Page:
The test was designed to line up with American public school grade levels. But as with the Reading-Ease test, there are no real limits. Dr. Suess’s Green Eggs and Ham is grade level -1.3. And that Proust sentence? Grade 39.1.

A different approach to building word power

Some authors always suggest aspiring writers build their word power. Learn all the obscure words you can so you can use insanely precise language when you write. You’ll never need an adverb again.

I’ve never understood this thinking. Rare words don’t make writing better. In fact, they make it suck. Period.

I’m going to say this once. Writing is the closest thing we have to real magic. As readers, we volunteer to be mesmerized, letting the writer weave their spell around us. Binding us to their will. It’s a completely immersive experience that dangles by a single, slender thread.

By making me put down a story to find a word in the dictionary, the spell is broken. All so the writer could show off with a word like “rachitic.” Way to go, Cormac McCarthy.

But seriously, wouldn’t it be better if you could just get lost in the words and not get kicked out by the writer?

Maybe we should redefine what word power is all about. To hell with obscure words! The new word power should be about stating complex thoughts in simple sentences. Sentences almost anyone can understand.

How can I measure and improve my readability?

There are a few tools at your disposal. You may have some of them already.

Microsoft Word can do it for you, but they make it hard. For starters, it’s turned off by default. To turn it on, go to File/Options/Proofing in the menu. Then, under When correcting spelling and grammar in Word, check Show readability statistics.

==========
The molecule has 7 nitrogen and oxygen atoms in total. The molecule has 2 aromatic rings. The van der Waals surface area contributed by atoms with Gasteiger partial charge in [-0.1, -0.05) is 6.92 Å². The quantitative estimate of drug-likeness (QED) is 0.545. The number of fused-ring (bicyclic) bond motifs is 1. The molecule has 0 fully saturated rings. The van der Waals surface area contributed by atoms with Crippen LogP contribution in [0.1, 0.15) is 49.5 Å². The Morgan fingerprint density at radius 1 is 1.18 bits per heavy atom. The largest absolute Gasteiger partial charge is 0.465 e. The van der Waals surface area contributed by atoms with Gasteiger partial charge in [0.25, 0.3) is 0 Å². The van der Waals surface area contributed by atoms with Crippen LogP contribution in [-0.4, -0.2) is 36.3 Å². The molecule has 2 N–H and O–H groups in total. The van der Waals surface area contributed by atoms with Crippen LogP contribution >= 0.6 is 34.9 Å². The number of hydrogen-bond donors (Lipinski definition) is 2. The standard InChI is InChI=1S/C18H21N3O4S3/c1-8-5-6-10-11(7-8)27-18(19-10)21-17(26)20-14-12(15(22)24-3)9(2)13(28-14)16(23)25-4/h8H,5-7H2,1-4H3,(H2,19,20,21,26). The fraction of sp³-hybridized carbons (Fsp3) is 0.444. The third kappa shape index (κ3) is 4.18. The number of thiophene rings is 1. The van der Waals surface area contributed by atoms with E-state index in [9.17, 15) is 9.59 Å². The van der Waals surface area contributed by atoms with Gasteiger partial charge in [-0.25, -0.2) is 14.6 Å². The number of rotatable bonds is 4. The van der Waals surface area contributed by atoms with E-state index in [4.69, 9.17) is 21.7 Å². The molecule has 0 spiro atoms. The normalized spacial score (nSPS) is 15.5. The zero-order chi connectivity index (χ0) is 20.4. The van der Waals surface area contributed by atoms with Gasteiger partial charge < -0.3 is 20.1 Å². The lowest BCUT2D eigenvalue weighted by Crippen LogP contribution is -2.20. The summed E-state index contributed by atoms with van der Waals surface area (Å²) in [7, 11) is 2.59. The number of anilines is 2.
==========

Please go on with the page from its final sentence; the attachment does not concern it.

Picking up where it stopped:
You’ll now see a readability report when you run a spelling and grammar check. But you have to muddle through the whole spellcheck process before you get to see it. You’ll get a pop-up screen showing your score and grade so you can think about what needs improvement.

There are also two freeware options I can recommend; Hemingway Editor and ProWritingAid. Both apps target your problem areas and show you exactly which sentences need to be fixed. That’s something Word can’t do.

Whichever one you choose to go with is a matter of personal preference. I go back and forth between them myself. But I tend to favor Hemingway Editor. Its interface is simpler. ProWritingAid definitely has more features. But that alone makes it easier to get lost in the process. Too many distractions for my taste.

Mind you, Hemingway Editor is tighter about what it defines as a long sentence. If you need a little wiggle room in your ramble, then maybe ProWritingAid is for you.

Quick tips for better readability

  1. Use short words whenever possible.
  2. State your thoughts as simply as you can.
  3. Keep your sentences short. How short? Real short!
  4. Keep sentence structures straightforward. Subject, predicate. Repeat. Follow Mr. Morton for guidance if you need it.
  5. Avoid subordinate clauses.
  6. Never use nested subordinate clauses.
  7. If you don’t know what a subordinate clause is, don’t ask me to clarify. You’re better off not knowing. Hopefully, you aren’t using them and don’t have anything to worry about.
  8. Use software to measure your readability and try to keep your writing below a grade 9 level. (According to Hemingway Editor, this article’s readability is grade 5.)